Tag Archives: hiking

Aspen #FoodandWine

What a wonderfully relaxing vacation visiting Aspen a few weeks ago! Every morning Mark and I did a different hike, came back to The Timbers Club where we were the only ones enjoying the sunny pool deck, and then went out to delicious dinners in Aspen or Snowmass.

We accidentally found a perfect week to visit – the temperature was warm but not too hot, restaurants had reopened after the Off Season, and the town was still fairly quiet prior to the unofficial summer season kick-off: The Aspen Food & Wine Classic that brings chefs and foodies together for a huge, town-wide party. We were tempted to book our trip during that exciting weekend (which was this past weekend), but in the end, I’m glad we didn’t because we had zero trouble getting reservations at the some of the best restaurants, our hiking paths were quiet and there were probably more staff than guests at our residences.

Having done a bit of pre-research on the dining scene, I made a few reservations at Aspen’s heavy hitting restaurants: Chef’s Club by Food & Wine in the St. Regis Hotel (there’s also one in NYC), AJAX Tavern (the place to be seen apres-ski…although there was only one day left of skiing during our time there), and Matsuhisa (amazing sushi from chef Nobu Matsuhisa of Nobu restaurants around the world).

Not wanting to whip out my camera (aka phone) at these upscale establishments, unfortunately I don’t have any photos from these places.

Chef’s Club – A. I loved the decor: stark white with snowflake-inspired lattice across the ceiling; an open kitchen that was framed by rustic wooden beams, making it seem like you were peeking through a knot in a tree Keebler Elves style and a long row of seats facing in to the numerous chefs working within; contemporary, colorful pop art and drawings of famous chefs around the walls.

B. The food was decadent and over the top rich but beautifully executed and delicate. Mark and I split the branzino (served whole and upright like it was swimming across the plate) and the halibut. Both were buttery and delicious and the branzino was served in a sweet and spicy coconut curry broth with other seafood. The light and slightly sparkly Albarino I drank with my whipped ricotta appetizer was delightful, as was the stoney Sancerre I had with the fish.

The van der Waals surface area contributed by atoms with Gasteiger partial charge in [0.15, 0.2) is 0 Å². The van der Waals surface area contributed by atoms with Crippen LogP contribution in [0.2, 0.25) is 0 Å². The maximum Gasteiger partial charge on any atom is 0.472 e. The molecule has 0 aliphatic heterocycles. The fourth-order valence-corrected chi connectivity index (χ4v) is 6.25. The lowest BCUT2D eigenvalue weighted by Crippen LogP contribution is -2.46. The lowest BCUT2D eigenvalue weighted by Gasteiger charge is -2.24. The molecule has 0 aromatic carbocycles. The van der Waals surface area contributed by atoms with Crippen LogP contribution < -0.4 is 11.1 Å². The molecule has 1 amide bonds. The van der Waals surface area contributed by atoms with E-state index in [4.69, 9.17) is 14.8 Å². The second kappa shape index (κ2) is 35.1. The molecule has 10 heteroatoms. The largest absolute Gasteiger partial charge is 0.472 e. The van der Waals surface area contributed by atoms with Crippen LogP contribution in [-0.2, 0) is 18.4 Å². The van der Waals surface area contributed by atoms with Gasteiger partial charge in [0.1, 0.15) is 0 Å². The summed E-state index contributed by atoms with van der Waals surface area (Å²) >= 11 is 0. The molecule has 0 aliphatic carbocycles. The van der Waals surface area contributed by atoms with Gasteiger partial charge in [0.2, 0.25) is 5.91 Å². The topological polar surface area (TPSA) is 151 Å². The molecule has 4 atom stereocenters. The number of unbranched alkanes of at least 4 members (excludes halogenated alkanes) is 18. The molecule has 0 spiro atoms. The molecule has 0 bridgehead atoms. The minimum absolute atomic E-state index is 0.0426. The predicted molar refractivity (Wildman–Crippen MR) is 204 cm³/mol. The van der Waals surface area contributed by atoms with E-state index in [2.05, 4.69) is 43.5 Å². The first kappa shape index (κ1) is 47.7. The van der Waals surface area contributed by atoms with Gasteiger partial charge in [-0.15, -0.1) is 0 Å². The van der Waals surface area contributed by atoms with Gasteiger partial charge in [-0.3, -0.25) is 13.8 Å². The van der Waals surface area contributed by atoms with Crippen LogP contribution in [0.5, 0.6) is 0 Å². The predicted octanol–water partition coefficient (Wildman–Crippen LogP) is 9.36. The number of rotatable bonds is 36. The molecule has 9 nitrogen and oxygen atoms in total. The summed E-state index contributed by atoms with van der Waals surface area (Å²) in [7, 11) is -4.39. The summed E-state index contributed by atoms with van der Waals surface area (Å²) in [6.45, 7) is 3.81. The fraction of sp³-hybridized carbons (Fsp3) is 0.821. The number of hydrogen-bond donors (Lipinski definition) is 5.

C. Each year after the Food & Wine Classic, a new line up of chefs work at the restaurant, each creating his or her own unique dish(es). Since we arrived before the Classic, the new chefs weren’t yet installed, so the menu was made up of the “best of the best” of the prior year’s menus.

AJAX Tavern was good but standard food and nothing more to really comment on there.

Sushi at Matsuhisa was AH-mazing. I had yellowtail sashimi with jalapeno and a spicy crunchy tuna roll (that they made without mayo for me), and Mark had the miso black cod which was rich and flaky. Everything was so good. Not cheap. But delicious and the service was excellent as well.

Some other food highlights from our trip:

Sitting at the bar at the historic J-Bar in Hotel Jerome which has the original wooden lattice work behind the bar and tin ceiling tiles. After our morning hike, Mark had their famous Aspen Crud, which is a bourbon and vanilla ice cream milk shake.

J-Bar at the Jerome Hotel
J-Bar at the Jerome Hotel
J Bar
J Bar
J Bar at the Hotel Jerome
the restaurant part of J Bar

Taking the J-Bar bartender’s recommendation to go to a new cocktail bar, Hooch, where we had the bar to ourselves and the bartender mixed us all sorts of different drinks with rye and fernet (not together).

Dinner at New Belgium Ranger Station in Snowmass Village, where we had a salty pepperoni pretzel roll and New Belgium beer (the Colorado brewery that makes Fat Tire).

So I didn’t get to our Denver adventures yet…next time!

Maroon Bells